Friday, June 29, 2012

Supreme Courts Gone Wild

Well, today I found myself asking, "What in the world just happened?" I am of course referring to the incomprehensible ruling of the Supreme Court. Apparently they ran out of toilet paper in the court's bathroom but someone happened to find a copy of the Constitution laying around and figured it would make a good substitute. I don't know if Justice Roberts had a gun to his head or just got a large sum of money under the table, but whatever the reason he decided that this would be a terrific time to play judicial activist and rewrite the Obamacare law and declare the mandate a "tax". I won't complain about the devastating effects that this will have on the American health care system or the huge loss of individual liberty we all just suffered. If you don't understand that already, then wait a couple of years. No, instead I'd like to take a look back in history at a few other colossal travesties that have been inflicted on our nation by his predecessors.
Take for example the case of Dread Scott vs. Sandford in 1857. Justice Taney (an appointee of our first Democratic president Andrew Jackson) who said in his opinion that Scott had no right to sue, being a black man and thus not an American citizen. He went on to state that blacks were inferior to whites and that as chattel and private property, could not be taken away from their owners without due process. At least the ruling helped launch the political career of Abraham Lincoln and the Republican party who's key issue was ending slavery.
Or take for example Plessy v. Ferguson in which the court refused to overturn the Jim Crow laws ruling that separate but equal was just fine and dandy as far as they were concerned.
Then there was the case of Buck v. Bell in 1927 in which Justice Oliver Wendell Holmes Jr. (an appointee of our first progressive president, Teddy Roosevelt) upheld forced sterilization of the mentally ill, saying “three generations of imbeciles are enough.”
Those enlightened progressives again trampled on human rights again in the case of Korematsu v. the United States which stated the federal government had the right to lock up thousands of U.S. citizens in concentration camps due to military necessity. (Thank you FDR.)
Most atrocious of them all Wade v. Roe in 1973 granted the right to murder unborn children. We took that right and ran with it. Since then 55,000,000 innocent babies have been slaughtered in the name of personal freedom. Hitler almost seems an amateur in comparison.
Oh there are many other examples of ways the Supreme Court has shredded the constitution and individuals rights to life, liberty, property, and the pursuit of happiness. This list will suffice to give a taste of how our system of government can fail us. Fortunately sometimes they do decide to read the Constitution they claim to rule by.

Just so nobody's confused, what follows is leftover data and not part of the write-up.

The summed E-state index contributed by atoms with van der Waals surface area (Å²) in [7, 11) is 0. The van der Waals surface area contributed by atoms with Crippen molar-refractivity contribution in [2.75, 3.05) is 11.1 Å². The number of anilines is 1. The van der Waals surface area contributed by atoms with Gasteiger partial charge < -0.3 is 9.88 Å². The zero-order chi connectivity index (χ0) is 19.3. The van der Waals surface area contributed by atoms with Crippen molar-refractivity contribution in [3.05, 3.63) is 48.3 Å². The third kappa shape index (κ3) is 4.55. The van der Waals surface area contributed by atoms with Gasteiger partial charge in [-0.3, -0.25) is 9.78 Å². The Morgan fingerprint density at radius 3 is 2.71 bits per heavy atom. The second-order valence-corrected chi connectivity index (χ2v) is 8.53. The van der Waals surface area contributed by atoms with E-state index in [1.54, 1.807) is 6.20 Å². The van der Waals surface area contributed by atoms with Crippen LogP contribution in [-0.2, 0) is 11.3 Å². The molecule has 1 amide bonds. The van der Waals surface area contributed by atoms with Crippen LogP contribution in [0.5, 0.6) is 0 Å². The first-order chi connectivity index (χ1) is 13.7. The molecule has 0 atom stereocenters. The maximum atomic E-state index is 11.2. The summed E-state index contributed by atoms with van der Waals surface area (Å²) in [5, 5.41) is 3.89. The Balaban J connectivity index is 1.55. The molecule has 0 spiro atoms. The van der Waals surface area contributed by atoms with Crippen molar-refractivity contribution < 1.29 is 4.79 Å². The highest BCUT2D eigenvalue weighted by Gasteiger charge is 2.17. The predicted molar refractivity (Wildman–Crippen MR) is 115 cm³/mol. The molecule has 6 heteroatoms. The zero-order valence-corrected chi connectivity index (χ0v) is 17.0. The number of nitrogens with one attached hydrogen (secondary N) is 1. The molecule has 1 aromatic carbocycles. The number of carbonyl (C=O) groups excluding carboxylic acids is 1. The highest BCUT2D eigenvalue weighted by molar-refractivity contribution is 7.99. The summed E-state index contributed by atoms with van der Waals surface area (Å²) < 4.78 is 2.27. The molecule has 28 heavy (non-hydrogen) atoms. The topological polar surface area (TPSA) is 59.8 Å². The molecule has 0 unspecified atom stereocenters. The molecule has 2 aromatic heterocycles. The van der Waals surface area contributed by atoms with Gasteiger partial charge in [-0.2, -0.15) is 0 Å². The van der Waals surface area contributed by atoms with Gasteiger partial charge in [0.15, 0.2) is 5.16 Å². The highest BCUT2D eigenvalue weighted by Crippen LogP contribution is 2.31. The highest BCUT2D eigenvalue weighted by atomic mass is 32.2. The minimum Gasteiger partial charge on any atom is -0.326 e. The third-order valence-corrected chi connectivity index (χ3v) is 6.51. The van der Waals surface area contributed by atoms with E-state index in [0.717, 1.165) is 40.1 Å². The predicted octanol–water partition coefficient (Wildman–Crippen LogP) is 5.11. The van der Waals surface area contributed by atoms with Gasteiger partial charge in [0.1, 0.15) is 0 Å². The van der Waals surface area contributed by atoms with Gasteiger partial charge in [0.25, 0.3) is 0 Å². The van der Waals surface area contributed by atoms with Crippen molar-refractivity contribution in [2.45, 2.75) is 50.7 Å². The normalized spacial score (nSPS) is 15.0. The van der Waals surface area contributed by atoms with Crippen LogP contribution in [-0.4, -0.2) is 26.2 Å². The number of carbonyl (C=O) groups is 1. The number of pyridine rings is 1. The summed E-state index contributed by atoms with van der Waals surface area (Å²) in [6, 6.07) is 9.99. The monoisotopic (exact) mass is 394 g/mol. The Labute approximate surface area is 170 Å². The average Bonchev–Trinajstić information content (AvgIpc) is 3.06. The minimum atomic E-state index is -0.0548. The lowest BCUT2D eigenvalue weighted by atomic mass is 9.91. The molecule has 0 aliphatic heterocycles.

The one thing that gives me hope is that we have always managed to get back on track and keep this nation running. Most of the time the worst decisions by the Court are eventually overturned. My prayer for my country is that we don't stray too far. I'm trying to stay optimistic, but with a president who ignores the Constitution, a Legislature who plays along with him, and a Supreme Court that seems intent on backing him up, I'm beginning to think that we are way past the point of no return.

Thursday, March 8, 2012

Home is where the heart is

     There is a blaring silence reverberating off the wall of our house tonight, this first night of my temporary bachelorhood.  Yes, Karlye and her mother (God love them) through some mix of bravery and insanity took off in our minivan with 5 kids and 3 bikes on a road trip to Texas today.  I at last have the house to myself for a week, no noise, no chaos, no dirty diapers or bedtime battles.  I have been looking forward to this week with great expectation.

     Now that it has come, as glad as I am to have some time to myself, I am finding already that part of me is missing.  My best friend and five greatest treasures are gone and I think they must have packed part of my soul somewhere in the back of that minivan, because for the life of me I can't seem to find it here no matter how hard I look.  Without them, this home has reverted back to a house.  This silence comes at a price.  Things just aren't the same without the nightly routine.  I don't know how Josiah will be able to sleep without me to tuck him in. I won't have Grace stalling getting to sleep with her nightly request for "Two kisses, two hugs, prayer time and tuck me in".  As much as I enjoy the "me" time I am realizing how important the "us" time has become to me.

     I am not completely myself without my wife and children.  I will certainly enjoy my time alone.  I thrive on the respite from the normal cacophony that fills this place.  I will sleep soundly without fear of waking up at 3:30 to Bill O'Reilly when Karlye is having trouble sleeping.  No small person will disturb my slumber by climbing on top of me in the middle of the night.  I just wonder though if a full night of sleep alone is half as good as an interrupted night of sleep shared with the person you love most in the world.

     I know that somewhere in a hotel room in northern Texas tonight, bedlam reigns supreme.  There is arguing and fighting and kids with a days worth of pent up energy are driving their mother and grandmother to the limit of their patience.  I am very happy not to be a part of it, but I wouldn't mind a little glimpse of it, just to know that even though separated from me by 300 miles, that piece of my heart is still beating.

    Sweet dreams my precious ones.  I love you.